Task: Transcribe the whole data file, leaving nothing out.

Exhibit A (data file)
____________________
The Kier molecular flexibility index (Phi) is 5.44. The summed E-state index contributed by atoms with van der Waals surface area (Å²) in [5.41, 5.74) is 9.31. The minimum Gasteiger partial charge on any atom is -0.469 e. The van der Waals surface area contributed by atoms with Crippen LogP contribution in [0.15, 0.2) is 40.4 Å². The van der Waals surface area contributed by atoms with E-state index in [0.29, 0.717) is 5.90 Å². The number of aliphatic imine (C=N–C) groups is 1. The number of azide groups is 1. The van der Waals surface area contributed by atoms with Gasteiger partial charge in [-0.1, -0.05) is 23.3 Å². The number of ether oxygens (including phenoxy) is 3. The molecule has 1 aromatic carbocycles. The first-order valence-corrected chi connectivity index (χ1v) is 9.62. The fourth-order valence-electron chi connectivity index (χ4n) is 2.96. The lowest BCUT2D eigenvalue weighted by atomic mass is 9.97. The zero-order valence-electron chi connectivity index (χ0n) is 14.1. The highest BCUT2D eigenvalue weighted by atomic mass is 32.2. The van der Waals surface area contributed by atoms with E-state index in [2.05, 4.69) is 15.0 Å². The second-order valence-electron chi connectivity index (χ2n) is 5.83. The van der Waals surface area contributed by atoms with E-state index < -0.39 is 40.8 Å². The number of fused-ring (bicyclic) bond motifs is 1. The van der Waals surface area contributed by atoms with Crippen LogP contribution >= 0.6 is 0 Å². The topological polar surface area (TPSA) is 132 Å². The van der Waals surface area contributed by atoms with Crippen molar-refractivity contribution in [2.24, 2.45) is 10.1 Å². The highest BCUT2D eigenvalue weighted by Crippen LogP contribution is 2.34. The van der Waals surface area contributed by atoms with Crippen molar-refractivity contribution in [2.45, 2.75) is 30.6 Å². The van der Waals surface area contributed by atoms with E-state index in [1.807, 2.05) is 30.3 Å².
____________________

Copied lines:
The Kier molecular flexibility index (Phi) is 5.44. The summed E-state index contributed by atoms with van der Waals surface area (Å²) in [5.41, 5.74) is 9.31. The minimum Gasteiger partial charge on any atom is -0.469 e. The van der Waals surface area contributed by atoms with Crippen LogP contribution in [0.15, 0.2) is 40.4 Å². The van der Waals surface area contributed by atoms with E-state index in [0.29, 0.717) is 5.90 Å². The number of aliphatic imine (C=N–C) groups is 1. The number of azide groups is 1. The van der Waals surface area contributed by atoms with Gasteiger partial charge in [-0.1, -0.05) is 23.3 Å². The number of ether oxygens (including phenoxy) is 3. The molecule has 1 aromatic carbocycles. The first-order valence-corrected chi connectivity index (χ1v) is 9.62. The fourth-order valence-electron chi connectivity index (χ4n) is 2.96. The lowest BCUT2D eigenvalue weighted by atomic mass is 9.97. The zero-order valence-electron chi connectivity index (χ0n) is 14.1. The highest BCUT2D eigenvalue weighted by atomic mass is 32.2. The van der Waals surface area contributed by atoms with E-state index in [2.05, 4.69) is 15.0 Å². The second-order valence-electron chi connectivity index (χ2n) is 5.83. The van der Waals surface area contributed by atoms with E-state index < -0.39 is 40.8 Å². The number of fused-ring (bicyclic) bond motifs is 1. The van der Waals surface area contributed by atoms with Crippen LogP contribution >= 0.6 is 0 Å². The topological polar surface area (TPSA) is 132 Å². The van der Waals surface area contributed by atoms with Crippen molar-refractivity contribution in [2.24, 2.45) is 10.1 Å². The highest BCUT2D eigenvalue weighted by Crippen LogP contribution is 2.34. The van der Waals surface area contributed by atoms with Crippen molar-refractivity contribution in [2.45, 2.75) is 30.6 Å². The van der Waals surface area contributed by atoms with E-state index in [1.807, 2.05) is 30.3 Å².